Marion Brothers

Marion Brothers

Thursday, June 26, 2008

To Prison & Back

By Eddie Griffin

Thursday, June 26, 2008

How did you survive in prison? And, how were you able to transition back into society?

These questions are asked of me often. And, I always give this one-word response: Faith. But I realize the answer is too shallow and simplistic to satisfy to the inquirer what has only a superficial understanding of the meaning of Faith.

What does Faith look like in action? I guess that is the question.

Recently, Commissioner Roy Brooks asked that I speak to a group of at-risk youth in a special program. We agreed that this was part of a front-end strategy to prevent students from falling into the prison system.

My attitude to at-risk youngsters with great potential is this: If you are going to go to prison, then you must go through me first, because I’ve been there. In fact, I’ve been to the “end of the line of the end of the line” in a super-maximum security prison.

It was good to see the youngsters on the front side of prison bars, than having to counsel them on how to survive behind bars. It is an opportunity to work the preventative side of the criminal justice equation.

Teach, without mercy, is my motto. So, I gave the kids a full dose of my adventures and misadventures, realizing shock value is a better teacher for at-risk kids.

When a man goes to prison, he is socialized into a culture completely different than free world society. His transition leads to a form of institutionalization. Returning to society means going through a re-socialization process. An ex-offender must become re-socialized to a society sometimes in the distant future. So, he suffers “future shock” in the temporal sense, and become “humanized” again.

A man is what he feeds his mind on while in prison. Those who fed on anger, hate, revenge murder, and materialistic aspirations, were recycled as DEFECTIVE, a menace to society.

Those who used their time to educate themselves and keep abreast of world events were more apt to readjust to society.

We had an educational program in prison that worked. But it was a program disapproved by government “educators”. Liberation education always runs against the grain.

To the At-Risk Youth, I shared what life was really like living in a violent maximum security. From a high school honor student, I went to the “end of the line” of the end of the line, where society puts a man away and never expect or intend for him to come back.

“Eddie Griffin did twelve calendars,” I told the students. What does that mean? That means that I did 12 years of “hard time”.

What is hard time?

When a man steps into a prison cage, he is walking on eggshells. It feels like walking on “holy ground”. Here, men kill men, at the drop of sweat bead, on an average of one-per-month.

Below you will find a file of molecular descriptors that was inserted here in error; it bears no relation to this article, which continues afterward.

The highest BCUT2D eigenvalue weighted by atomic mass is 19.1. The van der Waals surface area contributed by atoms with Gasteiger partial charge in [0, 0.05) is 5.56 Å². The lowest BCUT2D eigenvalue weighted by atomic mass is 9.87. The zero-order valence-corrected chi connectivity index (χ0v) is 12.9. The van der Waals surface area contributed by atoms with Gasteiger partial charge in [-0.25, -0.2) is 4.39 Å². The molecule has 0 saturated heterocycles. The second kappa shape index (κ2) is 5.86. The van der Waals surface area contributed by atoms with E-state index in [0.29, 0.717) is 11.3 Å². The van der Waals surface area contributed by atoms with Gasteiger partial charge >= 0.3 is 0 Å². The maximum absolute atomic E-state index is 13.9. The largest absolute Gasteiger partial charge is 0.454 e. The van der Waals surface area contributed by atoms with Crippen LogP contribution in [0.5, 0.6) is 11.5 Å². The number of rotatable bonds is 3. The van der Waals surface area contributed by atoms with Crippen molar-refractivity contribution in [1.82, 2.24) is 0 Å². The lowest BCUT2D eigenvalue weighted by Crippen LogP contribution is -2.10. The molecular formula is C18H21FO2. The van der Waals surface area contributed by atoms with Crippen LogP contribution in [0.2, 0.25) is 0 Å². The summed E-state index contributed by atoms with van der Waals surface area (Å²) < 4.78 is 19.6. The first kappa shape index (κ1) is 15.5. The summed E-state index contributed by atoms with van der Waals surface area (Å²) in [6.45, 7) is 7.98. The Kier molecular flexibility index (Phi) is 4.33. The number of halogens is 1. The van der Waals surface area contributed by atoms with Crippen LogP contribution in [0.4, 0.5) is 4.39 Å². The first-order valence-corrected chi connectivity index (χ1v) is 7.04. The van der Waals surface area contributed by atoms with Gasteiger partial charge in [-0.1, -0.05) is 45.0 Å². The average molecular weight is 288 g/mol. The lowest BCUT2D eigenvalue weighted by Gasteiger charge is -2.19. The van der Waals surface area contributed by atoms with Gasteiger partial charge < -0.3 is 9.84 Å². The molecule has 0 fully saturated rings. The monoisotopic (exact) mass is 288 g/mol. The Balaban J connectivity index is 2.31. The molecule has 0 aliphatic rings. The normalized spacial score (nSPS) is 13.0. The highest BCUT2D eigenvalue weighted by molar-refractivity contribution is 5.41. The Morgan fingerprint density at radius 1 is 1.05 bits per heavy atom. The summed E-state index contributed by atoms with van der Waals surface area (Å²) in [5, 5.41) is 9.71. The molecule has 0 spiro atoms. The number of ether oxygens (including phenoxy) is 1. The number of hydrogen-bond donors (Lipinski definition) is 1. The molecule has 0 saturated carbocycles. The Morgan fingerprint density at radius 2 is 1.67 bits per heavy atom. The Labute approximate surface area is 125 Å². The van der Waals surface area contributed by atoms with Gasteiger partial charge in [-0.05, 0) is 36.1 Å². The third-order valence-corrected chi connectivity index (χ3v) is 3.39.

Make them see the Blood on the Floor

The sight of blood-splattering is sickening. But it is something a man must comes to terms with, if he is to mentally survive maximum security.

What does that mean relative to society? It simply means that a man is de-sensitized and de-conditioned to violence. A man learns to snort violence like a lion sniffing the grounds of the jungle. A man's nose can snort out fear like a shark senses blood in the water. These are extra-senses I never had use for in society. Neither had I need for a sixth sense of danger. (Where did that come from?)

How does a man forget Murder, in the First Degree?

A man sits down in the mess hall to eat and gets his throat cut from behind, from ear-to-ear. [Students gasp!]

If they gasp at this then surely they cannot handle the rest of a myriad of untold stories, like this: A man being stabbed in the shower by three men. He slips and slides in his own blood as he tries to fight off his assassins. As he slinks down into his own blood, he is crying bitter tears.

Only one man I know of who was stabbed to death in prison without shedding a tear or crying out for help. His name was Cadillac.

And, the screaming of Bro. Herman who was repeatedly stabbed in the chest, screaming to the top of his lungs: “Pleeease! Somebody help me. Somebody, Pleeease, Lord, pleeeeze. Wait a minute, wait a minute, please don’t kill me Pig”. His best friend was named Pig, what would you expect? Dumbfounding! Over a cup of coffee, Pig killed Bro. Herman who was only three days from going home.

It hurt in a personal way. But there were the survivors, like the guy nicknamed Money being cut open “like a can of beans”, folding the separated layers of his torso together and walking to the prison infirmary without losing a drop of blood.

How about the inmate sitting in the prison barber’s chair, getting stabbed in the jugular vein with a pair of scissors? I had never heard of such a vein, and knew nothing of it, except that after the stabbing blood could skeet up to the ceiling.

Then, there were the two gladiators who charged into each like jousting knights, both with knives, like locomotors with full steam ahead, two rams on a collision course. Pete Man dropped to the prison floor like a sack of flour, stabbed in the temple. It was a fair fight with both men going at each other. (Society doesn’t see it that way).

Instead of telling any one of these stories, I decided to tell these at-risk youth about “Gus”. I wanted to point out some important lesson.

Now here was a guy named Gus whom I was tutored in prison. During one tutoring session, Gus took the occasion to call two other inmates the B-word… loud and nasty. Gus put me in such a predicament and had no regard for his own good.

Lesson Number One: Choose your friends carefully. My best friend in prison was “Hondo”. His name meant “War” in Swahili, and he was a man with a Napoleon complex. He loved to fight and I was a man of peace. Nevertheless, he was my best friend in prison. And, his fight was my fight by default (my fault for my own choice of association).